In short, I'm a human being, with varied skills, interests, likes and dislikes. Gender essentialism is a load of BS.
I don't think that would be a good thing. Some do.
The worst thing from a scientific viewpoint - after doing the Mengele act, telling pregnant women - and not just a few, but hundreds - that the drug was proven safe (when we have good reason to believe that is not the case) - the follow-up on the effects has been slipshod too. So much so that it's possible the findings were not to their liking, and they concealed them to avoid lawsuits.
It's been six years since Dr New last prescribed this drug. The first patients - though it's possible that the word "victims" might be accurate, and "experimental subjects" more accurate still - will be 11 years old now. Old enough for us to see many of the effects on psychology, and virtually all on non-neurological anatomy. I hope we're lucky, and my fears groundless.
Because she's playing with fire in an explosives factory. As Alice Dreger said in her article in Psychology Today:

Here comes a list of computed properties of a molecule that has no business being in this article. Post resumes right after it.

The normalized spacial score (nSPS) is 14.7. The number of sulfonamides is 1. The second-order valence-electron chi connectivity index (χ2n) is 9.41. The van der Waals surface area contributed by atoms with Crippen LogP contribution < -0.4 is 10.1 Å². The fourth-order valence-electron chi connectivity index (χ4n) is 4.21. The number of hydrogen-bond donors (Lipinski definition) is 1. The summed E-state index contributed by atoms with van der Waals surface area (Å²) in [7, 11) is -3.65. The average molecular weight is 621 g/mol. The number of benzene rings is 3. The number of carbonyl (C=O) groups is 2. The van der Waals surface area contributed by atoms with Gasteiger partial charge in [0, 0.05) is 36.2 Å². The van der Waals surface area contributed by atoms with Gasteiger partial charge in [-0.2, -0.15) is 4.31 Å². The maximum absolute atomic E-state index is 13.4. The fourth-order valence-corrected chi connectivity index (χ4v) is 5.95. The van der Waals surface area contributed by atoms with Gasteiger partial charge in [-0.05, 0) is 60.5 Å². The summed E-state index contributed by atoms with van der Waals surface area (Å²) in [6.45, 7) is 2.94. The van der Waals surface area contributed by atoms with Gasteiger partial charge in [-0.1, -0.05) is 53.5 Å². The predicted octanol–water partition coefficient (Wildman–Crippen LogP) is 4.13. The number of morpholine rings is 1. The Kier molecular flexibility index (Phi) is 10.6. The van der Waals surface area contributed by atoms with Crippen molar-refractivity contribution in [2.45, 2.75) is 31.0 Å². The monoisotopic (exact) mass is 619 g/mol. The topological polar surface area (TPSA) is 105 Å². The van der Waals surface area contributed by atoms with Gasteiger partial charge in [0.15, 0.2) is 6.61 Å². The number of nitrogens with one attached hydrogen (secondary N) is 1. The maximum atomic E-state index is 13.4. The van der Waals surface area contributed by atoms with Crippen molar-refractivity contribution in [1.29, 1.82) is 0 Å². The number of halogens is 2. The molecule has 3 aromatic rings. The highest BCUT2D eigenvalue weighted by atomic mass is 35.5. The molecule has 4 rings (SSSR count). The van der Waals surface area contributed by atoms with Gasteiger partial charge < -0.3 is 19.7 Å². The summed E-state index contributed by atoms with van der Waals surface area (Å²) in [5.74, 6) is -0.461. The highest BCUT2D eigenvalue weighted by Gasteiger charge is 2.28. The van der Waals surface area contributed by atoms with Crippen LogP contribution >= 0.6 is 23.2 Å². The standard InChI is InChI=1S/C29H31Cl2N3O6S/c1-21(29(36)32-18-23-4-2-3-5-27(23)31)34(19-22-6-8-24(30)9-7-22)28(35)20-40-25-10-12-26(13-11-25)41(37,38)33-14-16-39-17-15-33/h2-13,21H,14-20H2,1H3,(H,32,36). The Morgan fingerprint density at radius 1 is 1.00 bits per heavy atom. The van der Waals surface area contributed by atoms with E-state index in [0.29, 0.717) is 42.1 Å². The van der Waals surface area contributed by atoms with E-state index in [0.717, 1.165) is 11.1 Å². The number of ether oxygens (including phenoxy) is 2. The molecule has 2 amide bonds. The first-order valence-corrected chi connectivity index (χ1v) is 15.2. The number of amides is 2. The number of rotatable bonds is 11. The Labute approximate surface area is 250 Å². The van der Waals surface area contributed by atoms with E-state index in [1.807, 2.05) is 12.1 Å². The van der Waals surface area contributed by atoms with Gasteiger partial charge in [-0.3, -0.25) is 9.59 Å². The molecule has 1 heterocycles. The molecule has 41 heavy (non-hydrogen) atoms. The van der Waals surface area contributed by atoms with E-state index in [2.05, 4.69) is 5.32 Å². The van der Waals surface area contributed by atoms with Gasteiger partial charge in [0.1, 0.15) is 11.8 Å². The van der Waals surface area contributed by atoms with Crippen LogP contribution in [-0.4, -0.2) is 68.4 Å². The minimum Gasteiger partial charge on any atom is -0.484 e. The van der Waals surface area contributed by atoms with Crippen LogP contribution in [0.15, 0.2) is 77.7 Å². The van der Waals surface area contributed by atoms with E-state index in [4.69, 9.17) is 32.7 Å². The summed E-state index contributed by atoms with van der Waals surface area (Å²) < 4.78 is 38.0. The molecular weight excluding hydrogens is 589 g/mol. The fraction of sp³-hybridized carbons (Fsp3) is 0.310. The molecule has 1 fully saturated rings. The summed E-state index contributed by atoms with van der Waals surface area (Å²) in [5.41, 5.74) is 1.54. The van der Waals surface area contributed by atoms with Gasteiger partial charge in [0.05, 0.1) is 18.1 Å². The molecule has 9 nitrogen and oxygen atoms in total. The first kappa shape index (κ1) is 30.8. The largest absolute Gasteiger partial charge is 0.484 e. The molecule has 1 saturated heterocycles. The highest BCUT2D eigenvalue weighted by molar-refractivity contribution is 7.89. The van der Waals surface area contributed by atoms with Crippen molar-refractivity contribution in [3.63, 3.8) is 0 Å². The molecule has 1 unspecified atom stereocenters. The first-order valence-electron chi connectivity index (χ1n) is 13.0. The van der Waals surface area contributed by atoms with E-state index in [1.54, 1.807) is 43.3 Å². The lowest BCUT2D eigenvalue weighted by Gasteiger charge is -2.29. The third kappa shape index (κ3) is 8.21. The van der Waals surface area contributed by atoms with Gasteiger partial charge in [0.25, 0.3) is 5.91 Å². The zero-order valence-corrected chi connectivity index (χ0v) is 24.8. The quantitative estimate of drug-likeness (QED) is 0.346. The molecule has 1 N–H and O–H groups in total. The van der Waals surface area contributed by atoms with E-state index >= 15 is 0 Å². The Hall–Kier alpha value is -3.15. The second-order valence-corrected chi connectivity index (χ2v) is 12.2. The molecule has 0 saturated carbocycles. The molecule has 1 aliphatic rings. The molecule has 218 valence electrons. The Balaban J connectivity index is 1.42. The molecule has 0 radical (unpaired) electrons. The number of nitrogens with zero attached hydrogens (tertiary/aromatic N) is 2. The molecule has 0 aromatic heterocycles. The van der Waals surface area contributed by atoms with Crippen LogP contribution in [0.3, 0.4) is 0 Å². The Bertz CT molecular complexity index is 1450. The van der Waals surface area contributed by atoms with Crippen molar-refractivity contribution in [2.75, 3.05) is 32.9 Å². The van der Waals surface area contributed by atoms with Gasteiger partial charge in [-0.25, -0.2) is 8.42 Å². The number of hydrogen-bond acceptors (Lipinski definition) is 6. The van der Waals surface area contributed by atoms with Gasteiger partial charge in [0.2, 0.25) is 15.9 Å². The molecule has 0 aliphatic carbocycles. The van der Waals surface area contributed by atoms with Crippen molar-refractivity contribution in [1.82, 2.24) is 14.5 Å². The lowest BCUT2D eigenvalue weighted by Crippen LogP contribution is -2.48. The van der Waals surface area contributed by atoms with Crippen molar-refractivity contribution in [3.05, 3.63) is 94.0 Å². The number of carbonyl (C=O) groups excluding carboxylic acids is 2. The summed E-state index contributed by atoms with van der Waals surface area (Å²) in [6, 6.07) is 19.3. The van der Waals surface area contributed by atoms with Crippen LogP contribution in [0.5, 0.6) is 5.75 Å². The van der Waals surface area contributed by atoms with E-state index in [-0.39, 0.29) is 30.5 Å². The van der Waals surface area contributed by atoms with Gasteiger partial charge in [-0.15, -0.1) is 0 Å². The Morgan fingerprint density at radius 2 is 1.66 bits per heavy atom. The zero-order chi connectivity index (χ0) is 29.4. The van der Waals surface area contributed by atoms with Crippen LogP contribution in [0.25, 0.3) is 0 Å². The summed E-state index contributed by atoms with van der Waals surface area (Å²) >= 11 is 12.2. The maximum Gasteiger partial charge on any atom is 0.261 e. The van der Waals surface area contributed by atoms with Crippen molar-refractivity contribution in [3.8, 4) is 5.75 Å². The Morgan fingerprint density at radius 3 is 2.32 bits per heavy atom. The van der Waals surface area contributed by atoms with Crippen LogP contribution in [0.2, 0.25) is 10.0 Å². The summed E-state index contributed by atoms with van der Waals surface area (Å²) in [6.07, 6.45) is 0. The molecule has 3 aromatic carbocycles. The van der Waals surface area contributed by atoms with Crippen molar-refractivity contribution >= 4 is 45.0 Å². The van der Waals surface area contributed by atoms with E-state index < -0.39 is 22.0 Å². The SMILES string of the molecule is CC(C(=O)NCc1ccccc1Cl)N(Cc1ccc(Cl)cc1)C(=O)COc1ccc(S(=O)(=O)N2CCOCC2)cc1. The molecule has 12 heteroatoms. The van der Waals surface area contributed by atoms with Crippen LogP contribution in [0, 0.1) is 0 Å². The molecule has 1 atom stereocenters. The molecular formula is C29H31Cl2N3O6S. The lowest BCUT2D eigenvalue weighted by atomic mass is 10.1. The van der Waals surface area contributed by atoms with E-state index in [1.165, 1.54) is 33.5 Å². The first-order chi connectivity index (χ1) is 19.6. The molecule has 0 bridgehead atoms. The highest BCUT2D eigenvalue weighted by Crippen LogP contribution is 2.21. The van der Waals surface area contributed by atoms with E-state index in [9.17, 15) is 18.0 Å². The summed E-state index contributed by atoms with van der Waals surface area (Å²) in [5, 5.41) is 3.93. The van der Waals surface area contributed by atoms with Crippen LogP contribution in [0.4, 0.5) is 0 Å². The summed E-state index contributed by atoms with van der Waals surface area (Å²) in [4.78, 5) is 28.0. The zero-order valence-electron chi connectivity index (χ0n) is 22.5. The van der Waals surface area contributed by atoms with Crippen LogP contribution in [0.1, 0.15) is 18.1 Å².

This drug is unequivocally experimental and risky. That's why, back in February, I organized interested members of the Bioethics community to fight to make sure every woman offered dex for CAH knows the truth about its experimental and risky nature. (You can read about our efforts in Time magazine. And you can about the medical establishment's resultant mad scampering to make sure everyone knows this is experimental here.) Make no mistake: In spite of Dr. Maria New's outrageous FDA-regulation-flaunting claims that this off-label drug use "has been found safe for mother and child," it ain't been. New is a rogue pediatrician whom medical societies have been nudging (and sometimes yelling at) for years. Because she apparently wouldn't stop experimenting on these women and children without ethics oversight, in January I got called in to help by a few freaked-out clinicians. And I called in my colleagues to call out the feds. New just looks and sounds safe for mothers and children. Which is why she's really dangerous.It's the height of Irony that Ms Dreger is one of the greatest supporters of Michael Bailey. Someone infamous for ignoring neuro-anatomy as a factor in transsexuality, and who insists that all trans women are actually deceptive gay or sexually perverse men. And someone who thinks it just fine and dandy that "teh gay" be prevented by pre-natal intervention.